Q&A: Jon Noorlander, Senior Artist, Prime Focus
Jon Noorlander studied computer graphics at Luleå University of Technology in Skellefteå in his native Sweden, working for local game developer Coldwood Interactive during his summer vacation. Moving to the UK to work at Darkside Animation in 2005, he subsequently became Head of 3D at boutique motion graphics studio ManvsMachine, and is now Senior Maya Artist at multinational VFX house Prime Focus.
Jon has worked on a wide range of award-winning short-form projects, including a BIMA Award-winning spot for the Land Rover LRX and a series of idents for US cable channel Syfy that won Gold and Silver at the PromaxBDA Design North America Awards in 2010. We talked to Jon about his career in commercials, and the art of creating winning idents.
CG Channel: How large is the job market in Sweden? Is that what prompted you to move to the UK?
Jon Noorlander: Over the last couple of years, a few new companies have popped up, mainly in Stockholm and Gothenburg, and they are always on the hunt for good talent. So as long as you have a good reel, you should be fine. But obviously, the smaller the city, the fewer the opportunities.
I wanted to move to London because the quality of work is great in the UK. During my last term at university I took a week off, flew to London and handed out my showreel. The next day I got a call from Darkside and they offered me a job. So I was lucky enough to be asked to move over directly after I graduated.
CGC: Since you’ve been in the UK, you’ve worked on a number of award-winning idents. How does the timescale and budget for an ident differ from an ad?
JN: Budgets for ads are higher, and usually include a lot more people. On idents, I get involved in most parts of the process, from brainstorming with the creative directors to even comping them. The typical turnaround for a set of idents is a couple of weeks. You start with brainstorming and animatics, then when you have locked down an idea and style, you spend a week or two actually creating them.
CGC: So you must get more direct creative input than you would with an ad?
JN: Definitely. Ads are a lot more controlled by the client or agency since they are looking to sell a product, whereas I as a designer naturally want to make a good-looking piece. There is always compromise.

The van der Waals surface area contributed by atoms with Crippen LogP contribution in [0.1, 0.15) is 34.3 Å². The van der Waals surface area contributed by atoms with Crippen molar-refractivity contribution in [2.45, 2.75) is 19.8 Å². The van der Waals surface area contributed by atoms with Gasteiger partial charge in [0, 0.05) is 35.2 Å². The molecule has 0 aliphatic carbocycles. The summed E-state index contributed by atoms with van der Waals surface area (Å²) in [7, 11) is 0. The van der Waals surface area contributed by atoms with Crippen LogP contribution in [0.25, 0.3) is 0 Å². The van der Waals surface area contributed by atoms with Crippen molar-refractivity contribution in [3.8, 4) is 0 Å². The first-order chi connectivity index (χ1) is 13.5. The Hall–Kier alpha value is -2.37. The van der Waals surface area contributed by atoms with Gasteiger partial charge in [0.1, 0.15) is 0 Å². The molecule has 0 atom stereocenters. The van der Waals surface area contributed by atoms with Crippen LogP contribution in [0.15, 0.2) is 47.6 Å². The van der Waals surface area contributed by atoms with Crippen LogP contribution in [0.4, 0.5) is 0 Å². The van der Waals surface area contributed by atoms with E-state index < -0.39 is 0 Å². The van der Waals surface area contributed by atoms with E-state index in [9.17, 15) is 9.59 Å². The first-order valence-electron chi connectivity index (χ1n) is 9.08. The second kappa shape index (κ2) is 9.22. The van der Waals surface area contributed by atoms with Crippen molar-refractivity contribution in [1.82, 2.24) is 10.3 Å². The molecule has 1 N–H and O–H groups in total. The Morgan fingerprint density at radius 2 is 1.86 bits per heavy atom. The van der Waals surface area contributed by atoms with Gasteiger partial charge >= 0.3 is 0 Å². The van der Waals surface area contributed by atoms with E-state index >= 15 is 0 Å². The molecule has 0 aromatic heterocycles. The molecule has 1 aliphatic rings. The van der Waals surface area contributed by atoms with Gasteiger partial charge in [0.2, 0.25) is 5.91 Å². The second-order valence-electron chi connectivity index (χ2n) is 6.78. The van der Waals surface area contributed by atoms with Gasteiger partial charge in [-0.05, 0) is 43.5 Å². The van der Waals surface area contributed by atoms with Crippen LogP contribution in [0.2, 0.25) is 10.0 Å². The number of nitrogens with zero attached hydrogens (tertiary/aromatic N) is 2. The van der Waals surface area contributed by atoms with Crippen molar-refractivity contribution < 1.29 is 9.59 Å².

Of course, I always try my hardest to sell my idea to the director. Over the years I found the best way for me to get all my thoughts across is to produce a few tests early on in the project. It’s easier to get everyone on board if I can show them something instead of just telling them what I think. People respond to visuals more then text.
CGC: You’ve said that the Syfy idents were your favourite project to work on. Tell us more about them.
JN: In total, we worked on around 10 Syfy idents at ManvsMachine. We did them in a few batches, so the first set was done at the same time as we did the rebranding [in 2009]. Then a year later, they asked for another set. And just recently, I helped out on the Syfy Kids ident.
Each ident would take approximately one to two weeks, including changes. We pretty much got an open brief: the only thing we had to do was to finish on the logo. With most of them, I and the creative directors at ManvsMachine came up with a few ideas and then I started to play around in Maya. That’s a very creative way to work, and something that rarely happens with ads.
Some of the others I just supervised, and Syfy Kids was a bit different, since ManvsMachine had done all the design work, so I just had to do the character animation and edit. Syfy was very happy with the result, and the whole rebranding of the channel was a big success.
CGC: On top of that character work and editing, some of the idents include a fair bit of technical animation. How much of a generalist do you need to be, compared to movie VFX?
JN: It’s hard to survive in short-form work if you aren’t a generalist. Usually the budget won’t cover more then a couple of people, so it leaves you to do most of the work. I don’t call myself a TD, but I do sort out a lot of technical issues and I really enjoy that. Every project comes with new problems needing to be solved before your design will work technically.
CGC: How important is it to stay abreast of current trends in design?
JN: It’s a huge advantage to be on top of all the current trends within the design world, and it’s a passion of mine anyway. I follow a few design blogs and websites, and you can get a lot of inspiration from other fields. The 3D community can become quite techie really fast.
CGC: Movies and games have longer crunch periods, but you have more of them. Which is more stressful?
JN: I think short-form work is more stressful. Usually I have more then one project going at the same time, so I rarely get any downtime in between. But the fast pace keeps me going, and if there is ever a moment between jobs, I spend the time testing new techniques. I’ve stored quite a few tests to use in future projects.
CGC: What qualities are most important in a successful short-form VFX artist?
JN: The most important thing is to have an eye for design, as clients make quick judgements.
Also, natural timing. If things aren’t moving right, the result will always look very odd. And finally, be a little bit geeky. You need to enjoy the technical side to be able to create the things you want to create.
CGC: For movie reels, the standard advice is never to include any lower-quality work. Can you relax that quality threshold a bit for a generalist reel, in order to show a breadth of skills?
JN: Even if you are applying for a generalist position, I wouldn’t include weaker pieces. Make the beginning of your reel really strong! We usually make our decisions from the first couple of shots.
And don’t make the reel too long. If you’re very picky about what makes the cut, it will make the studio more curious about you, which will then hopefully lead to them calling you back.